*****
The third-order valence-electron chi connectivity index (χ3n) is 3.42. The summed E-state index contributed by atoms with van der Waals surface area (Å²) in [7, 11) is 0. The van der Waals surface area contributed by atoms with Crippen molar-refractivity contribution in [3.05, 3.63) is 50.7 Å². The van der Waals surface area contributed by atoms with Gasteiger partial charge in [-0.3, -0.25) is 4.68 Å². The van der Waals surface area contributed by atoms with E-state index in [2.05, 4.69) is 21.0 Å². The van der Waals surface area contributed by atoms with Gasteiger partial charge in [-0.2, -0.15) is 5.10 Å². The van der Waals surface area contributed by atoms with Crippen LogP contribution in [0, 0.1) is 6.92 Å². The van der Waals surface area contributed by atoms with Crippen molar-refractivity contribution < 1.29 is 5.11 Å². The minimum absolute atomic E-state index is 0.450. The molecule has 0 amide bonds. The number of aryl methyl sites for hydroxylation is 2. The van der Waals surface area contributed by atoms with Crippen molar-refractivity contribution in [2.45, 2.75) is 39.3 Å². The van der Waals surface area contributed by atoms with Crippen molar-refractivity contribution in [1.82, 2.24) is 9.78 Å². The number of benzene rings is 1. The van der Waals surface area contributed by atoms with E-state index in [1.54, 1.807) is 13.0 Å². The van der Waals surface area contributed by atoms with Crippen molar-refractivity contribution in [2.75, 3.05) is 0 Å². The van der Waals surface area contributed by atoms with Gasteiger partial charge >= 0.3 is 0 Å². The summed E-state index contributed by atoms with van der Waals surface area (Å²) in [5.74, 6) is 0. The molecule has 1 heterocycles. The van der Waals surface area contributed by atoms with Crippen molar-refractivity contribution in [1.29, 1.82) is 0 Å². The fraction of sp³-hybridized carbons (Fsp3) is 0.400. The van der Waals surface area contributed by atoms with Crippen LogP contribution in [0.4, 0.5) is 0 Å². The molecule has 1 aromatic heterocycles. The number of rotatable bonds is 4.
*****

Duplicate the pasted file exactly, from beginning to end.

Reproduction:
The third-order valence-electron chi connectivity index (χ3n) is 3.42. The summed E-state index contributed by atoms with van der Waals surface area (Å²) in [7, 11) is 0. The van der Waals surface area contributed by atoms with Crippen molar-refractivity contribution in [3.05, 3.63) is 50.7 Å². The van der Waals surface area contributed by atoms with Gasteiger partial charge in [-0.3, -0.25) is 4.68 Å². The van der Waals surface area contributed by atoms with E-state index in [2.05, 4.69) is 21.0 Å². The van der Waals surface area contributed by atoms with Gasteiger partial charge in [-0.2, -0.15) is 5.10 Å². The van der Waals surface area contributed by atoms with Crippen LogP contribution in [0, 0.1) is 6.92 Å². The van der Waals surface area contributed by atoms with Crippen molar-refractivity contribution < 1.29 is 5.11 Å². The minimum absolute atomic E-state index is 0.450. The molecule has 0 amide bonds. The number of aryl methyl sites for hydroxylation is 2. The van der Waals surface area contributed by atoms with Crippen molar-refractivity contribution in [2.45, 2.75) is 39.3 Å². The van der Waals surface area contributed by atoms with Crippen molar-refractivity contribution in [1.82, 2.24) is 9.78 Å². The number of benzene rings is 1. The van der Waals surface area contributed by atoms with E-state index in [1.54, 1.807) is 13.0 Å². The van der Waals surface area contributed by atoms with Crippen molar-refractivity contribution in [2.75, 3.05) is 0 Å². The van der Waals surface area contributed by atoms with Gasteiger partial charge >= 0.3 is 0 Å². The summed E-state index contributed by atoms with van der Waals surface area (Å²) in [5.74, 6) is 0. The molecule has 1 heterocycles. The van der Waals surface area contributed by atoms with Crippen molar-refractivity contribution in [1.29, 1.82) is 0 Å². The fraction of sp³-hybridized carbons (Fsp3) is 0.400. The van der Waals surface area contributed by atoms with Crippen LogP contribution in [0.4, 0.5) is 0 Å². The molecule has 1 aromatic heterocycles. The number of rotatable bonds is 4.